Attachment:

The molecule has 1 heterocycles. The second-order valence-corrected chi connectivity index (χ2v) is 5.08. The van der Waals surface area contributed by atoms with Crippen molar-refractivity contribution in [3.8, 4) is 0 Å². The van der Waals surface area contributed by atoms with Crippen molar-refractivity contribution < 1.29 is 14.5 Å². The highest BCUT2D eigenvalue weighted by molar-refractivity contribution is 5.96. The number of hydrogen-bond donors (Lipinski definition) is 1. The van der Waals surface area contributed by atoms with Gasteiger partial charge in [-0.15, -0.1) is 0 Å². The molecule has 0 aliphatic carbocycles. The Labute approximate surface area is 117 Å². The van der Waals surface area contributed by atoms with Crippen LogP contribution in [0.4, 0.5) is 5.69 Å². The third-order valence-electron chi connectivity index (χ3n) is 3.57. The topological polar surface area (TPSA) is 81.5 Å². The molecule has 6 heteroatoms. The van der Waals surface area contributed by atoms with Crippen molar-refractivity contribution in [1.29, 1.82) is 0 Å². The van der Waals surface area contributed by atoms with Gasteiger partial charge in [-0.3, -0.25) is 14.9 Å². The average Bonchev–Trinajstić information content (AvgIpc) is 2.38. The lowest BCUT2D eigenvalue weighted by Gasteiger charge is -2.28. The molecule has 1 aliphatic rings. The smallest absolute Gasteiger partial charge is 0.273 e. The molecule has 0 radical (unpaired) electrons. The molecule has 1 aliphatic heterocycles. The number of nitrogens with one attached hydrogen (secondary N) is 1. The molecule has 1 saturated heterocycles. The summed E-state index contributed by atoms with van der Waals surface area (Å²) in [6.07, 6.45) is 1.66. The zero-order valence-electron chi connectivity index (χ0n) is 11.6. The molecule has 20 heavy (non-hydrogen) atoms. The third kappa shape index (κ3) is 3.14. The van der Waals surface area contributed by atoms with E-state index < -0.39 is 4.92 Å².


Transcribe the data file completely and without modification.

The molecule has 1 heterocycles. The second-order valence-corrected chi connectivity index (χ2v) is 5.08. The van der Waals surface area contributed by atoms with Crippen molar-refractivity contribution in [3.8, 4) is 0 Å². The van der Waals surface area contributed by atoms with Crippen molar-refractivity contribution < 1.29 is 14.5 Å². The highest BCUT2D eigenvalue weighted by molar-refractivity contribution is 5.96. The number of hydrogen-bond donors (Lipinski definition) is 1. The van der Waals surface area contributed by atoms with Gasteiger partial charge in [-0.15, -0.1) is 0 Å². The molecule has 0 aliphatic carbocycles. The Labute approximate surface area is 117 Å². The van der Waals surface area contributed by atoms with Crippen LogP contribution in [0.4, 0.5) is 5.69 Å². The third-order valence-electron chi connectivity index (χ3n) is 3.57. The topological polar surface area (TPSA) is 81.5 Å². The molecule has 6 heteroatoms. The van der Waals surface area contributed by atoms with Crippen molar-refractivity contribution in [1.29, 1.82) is 0 Å². The van der Waals surface area contributed by atoms with Gasteiger partial charge in [-0.3, -0.25) is 14.9 Å². The average Bonchev–Trinajstić information content (AvgIpc) is 2.38. The lowest BCUT2D eigenvalue weighted by Gasteiger charge is -2.28. The molecule has 1 aliphatic rings. The smallest absolute Gasteiger partial charge is 0.273 e. The molecule has 0 radical (unpaired) electrons. The molecule has 1 aliphatic heterocycles. The number of nitrogens with one attached hydrogen (secondary N) is 1. The molecule has 1 saturated heterocycles. The summed E-state index contributed by atoms with van der Waals surface area (Å²) in [6.07, 6.45) is 1.66. The zero-order valence-electron chi connectivity index (χ0n) is 11.6. The molecule has 20 heavy (non-hydrogen) atoms. The third kappa shape index (κ3) is 3.14. The van der Waals surface area contributed by atoms with E-state index < -0.39 is 4.92 Å².